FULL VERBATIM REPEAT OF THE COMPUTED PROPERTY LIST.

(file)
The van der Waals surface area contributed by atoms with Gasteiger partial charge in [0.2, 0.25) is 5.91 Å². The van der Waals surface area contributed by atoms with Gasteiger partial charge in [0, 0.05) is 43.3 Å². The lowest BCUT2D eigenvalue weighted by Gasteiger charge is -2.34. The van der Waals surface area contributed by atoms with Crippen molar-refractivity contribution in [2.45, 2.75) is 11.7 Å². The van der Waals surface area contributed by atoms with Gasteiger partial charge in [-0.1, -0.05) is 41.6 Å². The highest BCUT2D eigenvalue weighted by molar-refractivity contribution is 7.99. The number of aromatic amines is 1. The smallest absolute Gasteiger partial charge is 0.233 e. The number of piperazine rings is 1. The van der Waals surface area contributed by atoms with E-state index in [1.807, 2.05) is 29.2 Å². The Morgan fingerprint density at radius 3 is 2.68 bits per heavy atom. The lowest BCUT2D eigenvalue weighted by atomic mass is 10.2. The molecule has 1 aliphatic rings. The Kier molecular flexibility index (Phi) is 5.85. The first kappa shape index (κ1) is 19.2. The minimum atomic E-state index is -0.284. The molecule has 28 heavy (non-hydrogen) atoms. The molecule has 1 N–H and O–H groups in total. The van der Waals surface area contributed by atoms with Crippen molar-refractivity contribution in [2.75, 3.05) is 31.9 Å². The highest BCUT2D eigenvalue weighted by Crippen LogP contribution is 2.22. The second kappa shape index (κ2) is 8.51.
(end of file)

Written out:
The van der Waals surface area contributed by atoms with Gasteiger partial charge in [0.2, 0.25) is 5.91 Å². The van der Waals surface area contributed by atoms with Gasteiger partial charge in [0, 0.05) is 43.3 Å². The lowest BCUT2D eigenvalue weighted by Gasteiger charge is -2.34. The van der Waals surface area contributed by atoms with Crippen molar-refractivity contribution in [2.45, 2.75) is 11.7 Å². The van der Waals surface area contributed by atoms with Gasteiger partial charge in [-0.1, -0.05) is 41.6 Å². The highest BCUT2D eigenvalue weighted by molar-refractivity contribution is 7.99. The number of aromatic amines is 1. The smallest absolute Gasteiger partial charge is 0.233 e. The number of piperazine rings is 1. The van der Waals surface area contributed by atoms with E-state index in [1.807, 2.05) is 29.2 Å². The Morgan fingerprint density at radius 3 is 2.68 bits per heavy atom. The lowest BCUT2D eigenvalue weighted by atomic mass is 10.2. The molecule has 1 aliphatic rings. The Kier molecular flexibility index (Phi) is 5.85. The first kappa shape index (κ1) is 19.2. The minimum atomic E-state index is -0.284. The molecule has 28 heavy (non-hydrogen) atoms. The molecule has 1 N–H and O–H groups in total. The van der Waals surface area contributed by atoms with Crippen molar-refractivity contribution in [2.75, 3.05) is 31.9 Å². The highest BCUT2D eigenvalue weighted by Crippen LogP contribution is 2.22. The second kappa shape index (κ2) is 8.51.